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Benjamin C. M. Chang, Giuseppe Mirabella, Ronit Yagev, Michael Banh, Eedy Mezer, Patricia C. Parkin, Carol A. Westall, J. Raymond Buncic; Screening and Diagnosis of Optic Pathway Gliomas in Children with Neurofibromatosis Type 1 by Using Sweep Visual Evoked Potentials. Invest. Ophthalmol. Vis. Sci. 2007;48(6):2895-2902. doi: 10.1167/iovs.06-0429.
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purpose. Neurofibromatosis type 1 (NF-1) is an autosomal dominant phakomatosis with a prevalence of 1 in 2000 to 1 in 5000. Up to 24% of these patients have optic pathway gliomas (OPGs). In the present study, the use of sweep visual evoked potentials (SVEPs) was investigated as a screening tool for identifying patients with NF-1 who had OPGs by comparing them to those patients with no OPGs and to normally developing children.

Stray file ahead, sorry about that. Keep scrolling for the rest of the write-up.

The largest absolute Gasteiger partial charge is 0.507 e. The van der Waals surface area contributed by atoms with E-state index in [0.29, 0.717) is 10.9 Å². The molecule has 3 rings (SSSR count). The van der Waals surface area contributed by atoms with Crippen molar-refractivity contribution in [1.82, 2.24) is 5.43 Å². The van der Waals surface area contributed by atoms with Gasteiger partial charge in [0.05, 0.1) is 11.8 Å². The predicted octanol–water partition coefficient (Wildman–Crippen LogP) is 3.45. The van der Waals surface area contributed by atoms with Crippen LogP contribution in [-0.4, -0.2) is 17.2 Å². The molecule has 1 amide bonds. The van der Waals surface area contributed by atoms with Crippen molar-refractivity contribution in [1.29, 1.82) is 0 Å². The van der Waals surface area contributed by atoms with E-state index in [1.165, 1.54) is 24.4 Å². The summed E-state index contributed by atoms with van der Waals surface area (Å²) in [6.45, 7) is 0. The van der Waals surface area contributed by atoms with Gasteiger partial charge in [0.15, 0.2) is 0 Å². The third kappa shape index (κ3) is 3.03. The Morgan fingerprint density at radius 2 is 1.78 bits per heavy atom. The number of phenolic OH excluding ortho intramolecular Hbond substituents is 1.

methods. Contrast sensitivity and grating acuity were measured with the SVEP. Sixteen children with OPGs (OPG group), 14 children with NF-1 without OPGs (nOPG), and 16 aged-matched control subjects were recruited. All participants had best-corrected visual acuity of 6/9 or better. All were tested monocularly.
results. Comparisons between groups by using the Tukey B test showed a significant reduction of mean log contrast sensitivity in the OPG group (1.55) compared with the nOPG (1.9, P = 0.006) and control (2.10, P < 0.001) group. There was no significant difference between the nOPG and control groups (P = 0.195). Grating acuity was comparable between groups, and no statistically significant differences were found. Log contrast sensitivity was moderately sensitive in identifying patients with OPG and was highly specific in screening out patients with no OPG.
conclusions. Children with OPGs have reduced contrast sensitivity when assessed using the SVEP. Children with no OPGs display no differences in visual functioning compared with control subjects. The findings suggest that the SVEP can be a useful and noninvasive screening tool for early detection of visual pathway gliomas in children with NF-1 and normal visual acuity.
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